The Government of St. Kitts and Nevis took every effort to ensure that the 49 Haitian migrants repatriated back to their homeland Thursday, Oct. 31 were treated humanely and were afforded the best possible care while in the Federation, Prime Minister Dr. the Honourable Timothy Harris said Monday at his monthly press conference.
The decision to send the migrants home was arrived at following extensive discussions with Haiti’s government, the United Nations’ International Organization for Migration (IOM), CARICOM Secretary-General His Excellency Irwin LaRocque, the local arm of the Red Cross as well as the Haitian Association of St. Kitts and Nevis.
The migrants departed the Federation on chartered flights from Robert L. Bradshaw International Airport accompanied by essential personnel, including a security escort consisting of police and defense force officers, medication practitioners and translators.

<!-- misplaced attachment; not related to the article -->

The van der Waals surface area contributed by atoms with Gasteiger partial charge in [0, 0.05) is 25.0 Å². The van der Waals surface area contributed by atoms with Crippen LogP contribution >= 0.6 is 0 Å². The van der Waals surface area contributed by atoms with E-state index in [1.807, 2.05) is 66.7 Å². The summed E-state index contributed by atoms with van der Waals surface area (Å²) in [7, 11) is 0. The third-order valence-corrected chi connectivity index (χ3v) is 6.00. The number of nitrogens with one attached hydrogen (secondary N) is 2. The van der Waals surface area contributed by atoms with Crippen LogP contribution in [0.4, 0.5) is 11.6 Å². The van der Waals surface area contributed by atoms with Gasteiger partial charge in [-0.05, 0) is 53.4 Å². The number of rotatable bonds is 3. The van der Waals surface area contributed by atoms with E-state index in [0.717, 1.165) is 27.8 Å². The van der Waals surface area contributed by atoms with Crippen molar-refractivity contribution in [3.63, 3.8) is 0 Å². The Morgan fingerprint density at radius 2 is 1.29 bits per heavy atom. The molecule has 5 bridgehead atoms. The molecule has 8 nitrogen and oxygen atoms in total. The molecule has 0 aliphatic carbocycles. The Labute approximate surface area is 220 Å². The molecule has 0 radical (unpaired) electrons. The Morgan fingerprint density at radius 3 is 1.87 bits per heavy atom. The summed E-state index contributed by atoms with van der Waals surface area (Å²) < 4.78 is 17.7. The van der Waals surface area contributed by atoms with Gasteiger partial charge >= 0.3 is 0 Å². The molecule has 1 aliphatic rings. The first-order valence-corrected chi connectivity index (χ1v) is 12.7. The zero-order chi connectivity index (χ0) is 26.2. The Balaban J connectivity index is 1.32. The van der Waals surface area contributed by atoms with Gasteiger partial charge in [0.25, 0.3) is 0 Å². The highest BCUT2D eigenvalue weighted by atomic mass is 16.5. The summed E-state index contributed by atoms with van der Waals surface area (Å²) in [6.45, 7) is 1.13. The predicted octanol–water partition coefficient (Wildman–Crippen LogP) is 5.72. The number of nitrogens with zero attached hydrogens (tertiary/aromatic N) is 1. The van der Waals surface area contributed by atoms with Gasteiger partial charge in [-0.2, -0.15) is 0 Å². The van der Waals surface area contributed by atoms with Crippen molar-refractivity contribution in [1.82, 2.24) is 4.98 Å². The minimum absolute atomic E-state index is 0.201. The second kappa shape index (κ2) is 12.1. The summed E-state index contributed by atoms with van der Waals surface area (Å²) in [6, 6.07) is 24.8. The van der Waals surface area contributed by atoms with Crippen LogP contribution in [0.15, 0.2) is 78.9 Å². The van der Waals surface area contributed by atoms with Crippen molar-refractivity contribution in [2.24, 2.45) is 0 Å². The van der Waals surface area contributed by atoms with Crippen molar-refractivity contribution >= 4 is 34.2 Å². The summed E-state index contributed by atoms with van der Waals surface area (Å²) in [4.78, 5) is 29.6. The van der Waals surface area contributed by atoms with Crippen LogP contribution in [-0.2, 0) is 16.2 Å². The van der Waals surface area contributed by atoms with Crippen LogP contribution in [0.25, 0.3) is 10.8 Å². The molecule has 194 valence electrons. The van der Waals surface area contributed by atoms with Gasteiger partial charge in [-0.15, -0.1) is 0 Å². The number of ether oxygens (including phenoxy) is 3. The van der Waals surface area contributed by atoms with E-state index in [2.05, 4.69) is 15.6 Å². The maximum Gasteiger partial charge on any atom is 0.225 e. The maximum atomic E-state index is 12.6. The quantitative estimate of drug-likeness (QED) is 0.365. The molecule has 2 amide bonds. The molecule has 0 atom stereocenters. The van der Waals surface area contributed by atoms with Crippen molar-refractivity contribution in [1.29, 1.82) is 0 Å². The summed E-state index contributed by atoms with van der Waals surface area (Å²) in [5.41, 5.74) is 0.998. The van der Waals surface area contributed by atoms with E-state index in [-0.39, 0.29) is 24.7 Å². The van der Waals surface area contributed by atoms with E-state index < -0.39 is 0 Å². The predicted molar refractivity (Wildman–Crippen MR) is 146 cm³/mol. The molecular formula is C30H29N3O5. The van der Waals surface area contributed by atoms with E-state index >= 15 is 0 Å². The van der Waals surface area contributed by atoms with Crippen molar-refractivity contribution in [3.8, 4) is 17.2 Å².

“Here was the smallest country in our hemisphere setting the example of how we treat migrants in a manner surpassing international expectations and at the same time preserving their dignity and humanity,” Prime Minister Harris said, commending the doctors, translators and security personnel who accompanied the migrants to their country.
The 49 Haitian migrants arrived in the Federation of St. Kitts and Nevis in two separate incidents. The first instance was on Oct. 20, when police and immigration officials detained 15 migrants after they arrived at the country’s shores by boat and attempted to check into a hotel without first clearing Immigration and Customs.
The second was on Oct. 23, when the St. Kitts-Nevis Coast Guard, in conjunction with the Dutch Coast Guard, assisted 34 Haitian migrants after their boat was reportedly in distress, taking them to safety to the nearest port, Basseterre, St. Kitts, in accordance with international standards.
The circumstances surrounding the two are being actively investigated by the Royal St. Christopher and Nevis Police Force and the Immigration Department.